2016 Super GT World Awards: Shingo Tachi Memorial Award

The 2016 Super GT World Awards recognize the most outstanding individuals from the 2016 Autobacs Super GT Series.

To honour the most outstanding first-year driver in all of Super GT, the best rookie driver will be presented with the Shingo Tachi Memorial Award. There is no more fitting namesake than Tachi (1977 – 1999), who in his debut season in 1998, set a number of landmark records as a rookie – winning the GT300 Drivers’ Championship alongside Keiichi Suzuki with a record five wins, 106 points, and becoming the youngest champion in series history at the time.

When Tachi died in a testing accident on March 11, 1999, just weeks before his GT500 debut, the motorsport world lost one of its most promising young superstars. His memory carries on as the namesake to our prize for the driver who immediately set the benchmark of excellence upon their arrival.

The Finalists



Cassidy, at 22 years of age, enjoyed the best season for a Super GT driver debuting in GT500 at 25 years or younger since Koudai Tsukakoshi in 2009.

His full body of work in 2016 saw him place fifth in the GT500 championship standings, and either of his two podium finishes at the Suzuka 1000km or the first Motegi Grand Final race could have easily parlayed into a win – they were still landmark achievements, however, as Cassidy became the first Kiwi podium finisher in Super GT history.

If not for a hefty post-race time penalty at Sugo, he and co-driver Daisuke Ito would have ended 2016 with a perfect 8 races out of 8 in the points. Given how more experienced drivers before him have fared in their debut seasons, that’s a remarkable run of consistency for “Big Cass.” And you can’t teach that!



Making his Super GT debut in the Suzuka 1000km, and stepping up to GT500 at the very next round in Buriram, Thailand, Makino showed in just four races why he’s one of the hottest young properties in Japanese motorsport.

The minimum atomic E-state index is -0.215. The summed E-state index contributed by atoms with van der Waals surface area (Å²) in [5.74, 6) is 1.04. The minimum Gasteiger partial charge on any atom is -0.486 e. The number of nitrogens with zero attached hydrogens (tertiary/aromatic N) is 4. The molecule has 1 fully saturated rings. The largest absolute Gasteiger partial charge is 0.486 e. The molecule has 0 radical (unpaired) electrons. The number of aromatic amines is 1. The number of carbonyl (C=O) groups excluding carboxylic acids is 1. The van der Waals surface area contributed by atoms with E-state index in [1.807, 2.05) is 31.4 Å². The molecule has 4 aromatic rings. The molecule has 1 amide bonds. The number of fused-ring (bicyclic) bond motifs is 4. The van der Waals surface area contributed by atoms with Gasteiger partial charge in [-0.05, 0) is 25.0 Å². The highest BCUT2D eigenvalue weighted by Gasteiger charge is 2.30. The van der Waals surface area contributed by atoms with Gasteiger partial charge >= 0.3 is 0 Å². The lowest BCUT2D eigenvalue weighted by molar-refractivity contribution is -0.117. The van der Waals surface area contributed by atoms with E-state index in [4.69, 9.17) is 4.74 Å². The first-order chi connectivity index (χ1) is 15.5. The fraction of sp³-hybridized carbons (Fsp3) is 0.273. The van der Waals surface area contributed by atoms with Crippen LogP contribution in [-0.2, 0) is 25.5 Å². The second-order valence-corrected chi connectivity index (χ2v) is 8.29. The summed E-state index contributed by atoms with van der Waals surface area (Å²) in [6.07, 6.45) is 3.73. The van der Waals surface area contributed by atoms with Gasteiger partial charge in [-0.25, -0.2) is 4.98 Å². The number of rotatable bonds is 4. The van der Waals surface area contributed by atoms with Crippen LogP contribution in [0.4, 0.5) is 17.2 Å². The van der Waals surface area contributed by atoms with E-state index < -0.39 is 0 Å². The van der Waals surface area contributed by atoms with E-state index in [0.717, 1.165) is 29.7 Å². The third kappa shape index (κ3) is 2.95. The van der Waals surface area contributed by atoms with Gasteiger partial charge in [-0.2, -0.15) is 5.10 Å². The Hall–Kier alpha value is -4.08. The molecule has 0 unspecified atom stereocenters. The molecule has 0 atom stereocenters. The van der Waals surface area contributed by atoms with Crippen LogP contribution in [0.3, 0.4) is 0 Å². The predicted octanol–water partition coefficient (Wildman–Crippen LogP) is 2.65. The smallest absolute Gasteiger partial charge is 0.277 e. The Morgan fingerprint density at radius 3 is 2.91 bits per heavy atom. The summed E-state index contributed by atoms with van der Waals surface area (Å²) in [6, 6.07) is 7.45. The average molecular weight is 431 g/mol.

He set a GT300 lap record in qualifying at Suzuka in the Mooncraft Lotus Evora MC, then in his GT500 debut at Buriram, qualified just 0.033 seconds off the pole in second, and finished second – putting Honda as close as they ever got all year to a win, and making Makino the youngest-ever GT500 podium scorer at 19 years, 3 months, and 11 days old.

Demonstrating uncanny speed for a driver in just his second year out of karting, Makino will be on the fast-track to Formula 1 with Honda’s assistance. If he continues to ascend the ladder with the ability that he demonstrated in Super GT in the second half of 2016, Tadasuke Makino could finally become the breakthrough Grand Prix winner Japan has been waiting nearly half a century to see.



Motojima had a spectacular 2015 campaign, winning both the Super Taikyu ST-X class and Porsche Carrera Cup Japan titles. In 2016, he was a shrewd signing for the returning Team Taisan SARD, back after a frustrating 2014 and missing 2015 entirely.

In his first outing with the new Audi R8 LMS, Motojima got the Taisan SARD R8 into Q2 at the Fuji 500km. He did so again at Sugo, and at Suzuka for the 1000km when he was sixth-fastest in Q1. His blistering race pace helped Taisan to their first points since their return at the 300km race at Fuji in August, then a double-points finish in the two races at Motegi capped off a solid rookie year for the 25-year-old.

Motojima was by far and away the best driver on his team all season long, and he has the potential to become a champion in the sanbyaku class in the very near future.

And the winner is…



Jann Mardenborough, one of the most unlikely success stories in present-day motorsport, immediately broke out as a superstar in Super GT in his first season with NDDP Racing.

His breakthrough performance came with a dominating drive at the Fuji 500km, with two rapid stints at the wheel of the B-Max GT-R to take the win. Over the next two rounds of the season, at Sugo and again at Fuji, Mardenborough rallied back from deep in the field to finishes of fifth and sixth, and then at Buriram, he was the outright fastest driver in the GT300 field – and very nearly stole the win away from the VivaC 86 of Tsuchiya and Matsui. Fourth in the championship at the end seems a bit harsh, given how explosively fast Mardenborough was for most of the season.

Vindicating the faith that Nissan have had in him for five years, Mardenborough is poised to step up to GT500, where his star will only continue to burn brighter.


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